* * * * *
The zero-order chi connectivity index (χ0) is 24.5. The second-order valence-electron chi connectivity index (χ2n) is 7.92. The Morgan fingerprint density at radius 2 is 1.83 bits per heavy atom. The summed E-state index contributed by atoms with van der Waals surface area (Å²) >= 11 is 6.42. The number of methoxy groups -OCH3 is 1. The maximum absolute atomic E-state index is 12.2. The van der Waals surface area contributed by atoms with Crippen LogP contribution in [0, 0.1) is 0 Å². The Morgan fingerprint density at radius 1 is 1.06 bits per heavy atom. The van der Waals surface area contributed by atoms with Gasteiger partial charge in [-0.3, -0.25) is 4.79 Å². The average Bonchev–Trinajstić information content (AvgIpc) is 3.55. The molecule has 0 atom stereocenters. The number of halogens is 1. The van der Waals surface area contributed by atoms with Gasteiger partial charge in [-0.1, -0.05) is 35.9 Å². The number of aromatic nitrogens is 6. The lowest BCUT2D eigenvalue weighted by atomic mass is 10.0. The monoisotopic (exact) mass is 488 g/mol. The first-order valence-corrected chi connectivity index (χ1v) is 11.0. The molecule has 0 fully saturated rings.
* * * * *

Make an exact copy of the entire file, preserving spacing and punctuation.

The zero-order chi connectivity index (χ0) is 24.5. The second-order valence-electron chi connectivity index (χ2n) is 7.92. The Morgan fingerprint density at radius 2 is 1.83 bits per heavy atom. The summed E-state index contributed by atoms with van der Waals surface area (Å²) >= 11 is 6.42. The number of methoxy groups -OCH3 is 1. The maximum absolute atomic E-state index is 12.2. The van der Waals surface area contributed by atoms with Crippen LogP contribution in [0, 0.1) is 0 Å². The Morgan fingerprint density at radius 1 is 1.06 bits per heavy atom. The van der Waals surface area contributed by atoms with Gasteiger partial charge in [-0.3, -0.25) is 4.79 Å². The average Bonchev–Trinajstić information content (AvgIpc) is 3.55. The molecule has 0 atom stereocenters. The number of halogens is 1. The van der Waals surface area contributed by atoms with Gasteiger partial charge in [-0.1, -0.05) is 35.9 Å². The number of aromatic nitrogens is 6. The lowest BCUT2D eigenvalue weighted by atomic mass is 10.0. The monoisotopic (exact) mass is 488 g/mol. The first-order valence-corrected chi connectivity index (χ1v) is 11.0. The molecule has 0 fully saturated rings.